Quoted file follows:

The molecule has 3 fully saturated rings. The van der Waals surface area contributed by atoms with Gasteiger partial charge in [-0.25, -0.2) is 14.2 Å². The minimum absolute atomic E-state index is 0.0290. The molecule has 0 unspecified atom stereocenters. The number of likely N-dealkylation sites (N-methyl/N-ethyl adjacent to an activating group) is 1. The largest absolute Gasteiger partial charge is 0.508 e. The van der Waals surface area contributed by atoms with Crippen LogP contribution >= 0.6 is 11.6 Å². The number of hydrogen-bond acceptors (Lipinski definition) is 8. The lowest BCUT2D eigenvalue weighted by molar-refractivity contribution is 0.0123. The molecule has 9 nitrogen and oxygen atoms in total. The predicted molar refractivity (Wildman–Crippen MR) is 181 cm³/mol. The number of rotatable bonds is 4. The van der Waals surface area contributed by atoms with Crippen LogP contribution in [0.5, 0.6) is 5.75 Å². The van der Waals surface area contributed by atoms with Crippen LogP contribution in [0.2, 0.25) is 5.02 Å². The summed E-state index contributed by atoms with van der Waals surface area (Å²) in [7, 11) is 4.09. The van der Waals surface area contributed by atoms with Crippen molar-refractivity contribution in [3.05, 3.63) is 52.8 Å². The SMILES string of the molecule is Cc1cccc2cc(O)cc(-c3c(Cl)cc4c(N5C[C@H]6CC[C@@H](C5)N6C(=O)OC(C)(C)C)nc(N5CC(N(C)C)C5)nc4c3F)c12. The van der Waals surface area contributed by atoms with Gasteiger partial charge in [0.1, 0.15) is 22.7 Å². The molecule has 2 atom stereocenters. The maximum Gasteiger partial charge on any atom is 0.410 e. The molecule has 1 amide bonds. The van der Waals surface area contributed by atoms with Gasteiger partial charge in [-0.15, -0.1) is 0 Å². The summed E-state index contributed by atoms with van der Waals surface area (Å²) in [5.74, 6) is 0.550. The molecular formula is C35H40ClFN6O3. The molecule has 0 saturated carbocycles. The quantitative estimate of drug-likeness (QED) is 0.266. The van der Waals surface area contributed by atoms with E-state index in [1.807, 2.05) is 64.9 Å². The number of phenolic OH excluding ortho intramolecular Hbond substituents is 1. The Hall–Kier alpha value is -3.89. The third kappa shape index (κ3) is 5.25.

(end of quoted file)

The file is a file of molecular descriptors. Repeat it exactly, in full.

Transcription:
The molecule has 3 fully saturated rings. The van der Waals surface area contributed by atoms with Gasteiger partial charge in [-0.25, -0.2) is 14.2 Å². The minimum absolute atomic E-state index is 0.0290. The molecule has 0 unspecified atom stereocenters. The number of likely N-dealkylation sites (N-methyl/N-ethyl adjacent to an activating group) is 1. The largest absolute Gasteiger partial charge is 0.508 e. The van der Waals surface area contributed by atoms with Crippen LogP contribution >= 0.6 is 11.6 Å². The number of hydrogen-bond acceptors (Lipinski definition) is 8. The lowest BCUT2D eigenvalue weighted by molar-refractivity contribution is 0.0123. The molecule has 9 nitrogen and oxygen atoms in total. The predicted molar refractivity (Wildman–Crippen MR) is 181 cm³/mol. The number of rotatable bonds is 4. The van der Waals surface area contributed by atoms with Crippen LogP contribution in [0.5, 0.6) is 5.75 Å². The van der Waals surface area contributed by atoms with Crippen LogP contribution in [0.2, 0.25) is 5.02 Å². The summed E-state index contributed by atoms with van der Waals surface area (Å²) in [7, 11) is 4.09. The van der Waals surface area contributed by atoms with Crippen molar-refractivity contribution in [3.05, 3.63) is 52.8 Å². The SMILES string of the molecule is Cc1cccc2cc(O)cc(-c3c(Cl)cc4c(N5C[C@H]6CC[C@@H](C5)N6C(=O)OC(C)(C)C)nc(N5CC(N(C)C)C5)nc4c3F)c12. The van der Waals surface area contributed by atoms with Gasteiger partial charge in [0.1, 0.15) is 22.7 Å². The molecule has 2 atom stereocenters. The maximum Gasteiger partial charge on any atom is 0.410 e. The molecule has 1 amide bonds. The van der Waals surface area contributed by atoms with Gasteiger partial charge in [-0.15, -0.1) is 0 Å². The summed E-state index contributed by atoms with van der Waals surface area (Å²) in [5.74, 6) is 0.550. The molecular formula is C35H40ClFN6O3. The molecule has 0 saturated carbocycles. The quantitative estimate of drug-likeness (QED) is 0.266. The van der Waals surface area contributed by atoms with E-state index in [1.807, 2.05) is 64.9 Å². The number of phenolic OH excluding ortho intramolecular Hbond substituents is 1. The Hall–Kier alpha value is -3.89. The third kappa shape index (κ3) is 5.25.